A Letter from Ireland:
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The Wine Geese of France

All about the Irish “Wine Geese of France”. When you think of the beverages of Ireland maybe a spot of tea comes to mind, a drop of whiskey, or a pint of Guinness…but how about a glass of wine? Ireland has a long history of trading wine that starts with a friendship with France. In this letter we talk about the surprising links between families of Ireland and the wines of France.

Céad Míle Fáilte – and you are very welcome to this week’s Letter from Ireland. How are things going in your part of the world? A very important occasion has just occurred here in Ireland  – the first of the early potatoes have just been harvested. They have a taste like no other – and, as you probably realise, it is a vegetable that has special significance in Irish history.

I wrote in an earlier letter about the link between the mid-summers celebration here in Ireland (often called “Meitheamh” – pronounced “Meh-hev”) – and the digging of these first new potatoes. Click here to read all about Meitheamh in Ireland.

Right – on with the rest of the letter! I’m having a nice glass of water from the well, and I do hope you’ll have a cup of whatever you fancy as we start into today’s letter. Let’s now move on from the midsummer potato to a little Goose and a glass of wine.

The Wine Geese of France.

James Burns, one of our Green Room members, has a very interesting address at the end of his communications. It shows: James Burns, “Chateau Byrne Gascoigne”. It turns out that James lives in Washington State, and enthusiastically tends to his own personal vineyard (and a few lucky friends benefiting along the way I should guess).

His note had me remembering the link between Ireland and some of the great wines of France and beyond – you will find Irish surnames on the labels of some of the great wines and cognacs around the world. Names such as Lynch, Hennessy, McCarthy, Phelan and so on. So, how did this all come about?

The Flight of the Wild Geese.

On December 22nd, 1691 – Patrick Sarsfield, the Earl of Lucan, sailed to France with almost 15,000 soldiers and a further 6,000 women and children. He was leading an Irish Catholic army that had recently surrendered to the English. One of the terms of this surrender was the removal of his army from Irish soil. France was the ascendent military power in Europe at the time – and the arrival of a trained and experienced force was most welcome. This event has become known in Irish history as “The Flight of The Wild Geese”.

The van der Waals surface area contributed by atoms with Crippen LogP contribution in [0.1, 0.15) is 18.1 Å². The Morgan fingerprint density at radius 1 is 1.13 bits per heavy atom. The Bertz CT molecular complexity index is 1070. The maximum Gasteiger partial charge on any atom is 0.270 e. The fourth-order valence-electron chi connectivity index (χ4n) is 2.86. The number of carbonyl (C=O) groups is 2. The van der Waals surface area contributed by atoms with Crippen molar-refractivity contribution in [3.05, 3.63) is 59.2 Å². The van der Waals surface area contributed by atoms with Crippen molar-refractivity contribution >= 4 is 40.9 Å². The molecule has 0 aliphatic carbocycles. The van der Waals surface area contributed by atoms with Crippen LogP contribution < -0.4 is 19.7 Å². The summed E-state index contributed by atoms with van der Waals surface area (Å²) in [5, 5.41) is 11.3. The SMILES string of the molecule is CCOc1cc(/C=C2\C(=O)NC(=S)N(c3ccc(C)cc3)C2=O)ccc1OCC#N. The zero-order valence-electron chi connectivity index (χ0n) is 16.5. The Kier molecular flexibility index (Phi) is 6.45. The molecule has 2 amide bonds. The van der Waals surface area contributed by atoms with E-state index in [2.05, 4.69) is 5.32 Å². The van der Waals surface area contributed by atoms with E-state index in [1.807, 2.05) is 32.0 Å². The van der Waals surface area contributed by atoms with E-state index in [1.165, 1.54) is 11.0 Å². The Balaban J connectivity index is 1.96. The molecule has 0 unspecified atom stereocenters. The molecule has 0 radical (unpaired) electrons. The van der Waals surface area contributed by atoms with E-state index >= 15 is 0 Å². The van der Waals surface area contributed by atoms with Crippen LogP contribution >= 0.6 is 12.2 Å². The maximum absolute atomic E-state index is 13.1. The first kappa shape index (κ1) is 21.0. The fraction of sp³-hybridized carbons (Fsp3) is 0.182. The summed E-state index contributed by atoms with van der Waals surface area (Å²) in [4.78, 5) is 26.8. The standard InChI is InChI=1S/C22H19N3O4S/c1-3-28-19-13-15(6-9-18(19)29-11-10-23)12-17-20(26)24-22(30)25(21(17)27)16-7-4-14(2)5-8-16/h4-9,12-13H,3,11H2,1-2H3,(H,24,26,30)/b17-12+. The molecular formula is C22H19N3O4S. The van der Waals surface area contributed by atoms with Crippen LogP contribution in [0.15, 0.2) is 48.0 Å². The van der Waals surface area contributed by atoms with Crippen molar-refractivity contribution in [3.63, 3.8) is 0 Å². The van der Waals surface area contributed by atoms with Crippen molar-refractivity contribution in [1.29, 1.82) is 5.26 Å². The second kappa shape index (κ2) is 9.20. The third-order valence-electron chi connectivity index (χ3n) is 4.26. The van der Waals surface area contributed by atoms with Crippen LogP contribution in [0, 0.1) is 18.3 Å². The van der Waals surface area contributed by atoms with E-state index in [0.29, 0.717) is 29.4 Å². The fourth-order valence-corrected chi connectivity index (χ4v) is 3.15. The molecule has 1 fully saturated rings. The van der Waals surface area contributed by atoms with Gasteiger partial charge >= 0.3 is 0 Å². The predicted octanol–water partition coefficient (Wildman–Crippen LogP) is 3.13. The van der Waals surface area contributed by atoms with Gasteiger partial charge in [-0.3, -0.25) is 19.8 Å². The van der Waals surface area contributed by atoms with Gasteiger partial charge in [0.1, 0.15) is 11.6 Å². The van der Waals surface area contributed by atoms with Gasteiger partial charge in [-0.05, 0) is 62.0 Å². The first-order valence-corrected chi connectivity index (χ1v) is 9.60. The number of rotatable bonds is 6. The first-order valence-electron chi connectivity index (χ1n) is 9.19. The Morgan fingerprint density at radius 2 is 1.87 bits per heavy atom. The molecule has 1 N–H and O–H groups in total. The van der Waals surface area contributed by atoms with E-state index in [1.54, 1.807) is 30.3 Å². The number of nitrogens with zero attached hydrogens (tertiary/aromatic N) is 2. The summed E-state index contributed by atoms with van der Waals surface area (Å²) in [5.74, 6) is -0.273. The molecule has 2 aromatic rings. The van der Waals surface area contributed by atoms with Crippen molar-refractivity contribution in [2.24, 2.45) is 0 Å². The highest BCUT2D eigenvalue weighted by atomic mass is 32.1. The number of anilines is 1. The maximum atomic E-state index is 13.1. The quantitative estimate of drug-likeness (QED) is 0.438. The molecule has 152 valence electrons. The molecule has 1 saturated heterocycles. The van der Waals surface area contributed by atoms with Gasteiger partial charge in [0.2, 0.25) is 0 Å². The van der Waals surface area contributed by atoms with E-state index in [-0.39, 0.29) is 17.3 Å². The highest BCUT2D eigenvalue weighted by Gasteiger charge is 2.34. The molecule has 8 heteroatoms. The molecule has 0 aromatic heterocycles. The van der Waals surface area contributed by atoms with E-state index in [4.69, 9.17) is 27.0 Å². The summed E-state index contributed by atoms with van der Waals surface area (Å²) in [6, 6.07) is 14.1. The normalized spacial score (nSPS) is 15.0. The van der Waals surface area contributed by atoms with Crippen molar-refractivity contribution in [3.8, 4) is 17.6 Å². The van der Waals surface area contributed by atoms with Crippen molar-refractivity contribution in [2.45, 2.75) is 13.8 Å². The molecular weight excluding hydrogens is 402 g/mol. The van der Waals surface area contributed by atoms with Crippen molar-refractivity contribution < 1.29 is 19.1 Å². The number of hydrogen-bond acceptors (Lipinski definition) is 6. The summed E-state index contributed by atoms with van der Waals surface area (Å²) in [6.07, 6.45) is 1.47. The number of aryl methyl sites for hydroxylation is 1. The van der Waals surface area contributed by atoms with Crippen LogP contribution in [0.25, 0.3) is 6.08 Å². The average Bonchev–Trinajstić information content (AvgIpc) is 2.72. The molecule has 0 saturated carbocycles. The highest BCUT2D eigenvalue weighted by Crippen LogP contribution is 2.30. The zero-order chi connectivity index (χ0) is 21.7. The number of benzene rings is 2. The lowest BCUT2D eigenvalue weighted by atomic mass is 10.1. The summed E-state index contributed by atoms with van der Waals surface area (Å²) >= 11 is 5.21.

Young men from Ireland continued to be recruited into this, and other continental, armies, all the way to 1745. It is estimated that up to 120,000 Irish men were killed, or wounded, while in active service to continental armies over those decades. But, as you might imagine, the Irish of the time did not only offer themselves to military campaigns – there were also many commercial opportunities along the way.

One of the first cities to receive these “Wild Geese” was the port city of Bordeaux to the west of the country. Wine had already been exported from the city to many ports in Ireland over the past centuries. In fact, there was even a well established Irish college within the city boundaries.

The Growth of “The Wine Geese”.

By the mid 1700s, wine from Bordeaux had become an everyday drink across Britain and Ireland. In fact, Dublin was was taking in more casks from Bordeaux than anywhere else on the British isles. Many of the Wild Geese in Bordeaux – and their families and descendants – had the connections in both France and Ireland to control much of this “flow” of wine from Bordeaux to Ireland and Britain.

Names of the leading Wine merchants of the day included Lynch, Barton, Kirwan, Coppinger, Lawton, Johnston, Foster, McCarthy – all families from Ireland. Over time, the descendants of these families bought properties of their own and established many of houses that still persist to this day: Château Clarke, Château Kirwan, Château Phelan-Ségur, Château Dillon, Château Lynch-Bages and many more.

We even managed to find a connection for our own John Burns. You see, while his Burns surname might sounds like a Scottish name, his own family came from north County Wexford originally. One of the leading Gaelic families of the area were the O’Byrnes (pronounced “Oh Burns”). As you might guess, this name “migrated’ to other spellings as it spread across the world.

There is a little winery in Bordeaux today that goes by the name of “Château Brande Bergere“. It was founded by an Irish priest (enterprising man!) who came from one of the Wild Geese Irish families. His name was Richard O’Byrne – and he acquired the estate in the late 1700s.

The present owners celebrate those early connections to the Wild Geese founders, and have called their main offering “Cuvée O’Byrne” to commemorate that important connection. So, James Burns/O’Byrne – it might be time to pick up a bottle of “Cuvée O’Byrne” to add to your own collection!

How about all of our other readers? Have you ever come across a bottle of wine with an Irish surname on the front? Maybe even with your own surname up front for all to see? Maybe you have come across one of the original Irish “Wine Geese”!

That’s it for this week. As always, do feel free to leave a comment below if you would like share a story or the Irish surnames in your family.

Slán for now,

Mike and Carina 🙂

  • G Lawrence says:

    Could the name O’Byrne be connected to the name Barnes?

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